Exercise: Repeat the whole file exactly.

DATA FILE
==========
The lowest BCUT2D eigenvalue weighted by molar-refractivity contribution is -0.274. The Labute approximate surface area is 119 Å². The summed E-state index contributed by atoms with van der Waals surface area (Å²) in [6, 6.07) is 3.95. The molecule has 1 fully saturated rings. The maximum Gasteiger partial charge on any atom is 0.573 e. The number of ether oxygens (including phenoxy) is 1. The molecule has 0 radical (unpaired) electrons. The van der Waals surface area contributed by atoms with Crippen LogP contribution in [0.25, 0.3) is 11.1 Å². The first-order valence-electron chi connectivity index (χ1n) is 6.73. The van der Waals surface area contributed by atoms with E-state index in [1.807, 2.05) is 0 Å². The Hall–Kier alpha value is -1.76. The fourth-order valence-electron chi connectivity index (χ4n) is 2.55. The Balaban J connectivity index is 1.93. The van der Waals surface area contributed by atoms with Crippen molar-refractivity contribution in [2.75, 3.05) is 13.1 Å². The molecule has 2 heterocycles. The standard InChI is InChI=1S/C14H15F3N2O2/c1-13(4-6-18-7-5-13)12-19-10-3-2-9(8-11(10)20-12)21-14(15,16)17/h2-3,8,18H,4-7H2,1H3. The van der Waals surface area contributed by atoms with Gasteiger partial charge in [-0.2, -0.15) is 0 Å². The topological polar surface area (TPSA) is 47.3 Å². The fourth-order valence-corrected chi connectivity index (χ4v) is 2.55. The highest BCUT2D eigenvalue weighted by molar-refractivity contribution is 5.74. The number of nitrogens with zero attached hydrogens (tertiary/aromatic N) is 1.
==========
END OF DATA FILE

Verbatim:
The lowest BCUT2D eigenvalue weighted by molar-refractivity contribution is -0.274. The Labute approximate surface area is 119 Å². The summed E-state index contributed by atoms with van der Waals surface area (Å²) in [6, 6.07) is 3.95. The molecule has 1 fully saturated rings. The maximum Gasteiger partial charge on any atom is 0.573 e. The number of ether oxygens (including phenoxy) is 1. The molecule has 0 radical (unpaired) electrons. The van der Waals surface area contributed by atoms with Crippen LogP contribution in [0.25, 0.3) is 11.1 Å². The first-order valence-electron chi connectivity index (χ1n) is 6.73. The van der Waals surface area contributed by atoms with E-state index in [1.807, 2.05) is 0 Å². The Hall–Kier alpha value is -1.76. The fourth-order valence-electron chi connectivity index (χ4n) is 2.55. The Balaban J connectivity index is 1.93. The van der Waals surface area contributed by atoms with Crippen molar-refractivity contribution in [2.75, 3.05) is 13.1 Å². The molecule has 2 heterocycles. The standard InChI is InChI=1S/C14H15F3N2O2/c1-13(4-6-18-7-5-13)12-19-10-3-2-9(8-11(10)20-12)21-14(15,16)17/h2-3,8,18H,4-7H2,1H3. The van der Waals surface area contributed by atoms with Gasteiger partial charge in [-0.2, -0.15) is 0 Å². The topological polar surface area (TPSA) is 47.3 Å². The fourth-order valence-corrected chi connectivity index (χ4v) is 2.55. The highest BCUT2D eigenvalue weighted by molar-refractivity contribution is 5.74. The number of nitrogens with zero attached hydrogens (tertiary/aromatic N) is 1.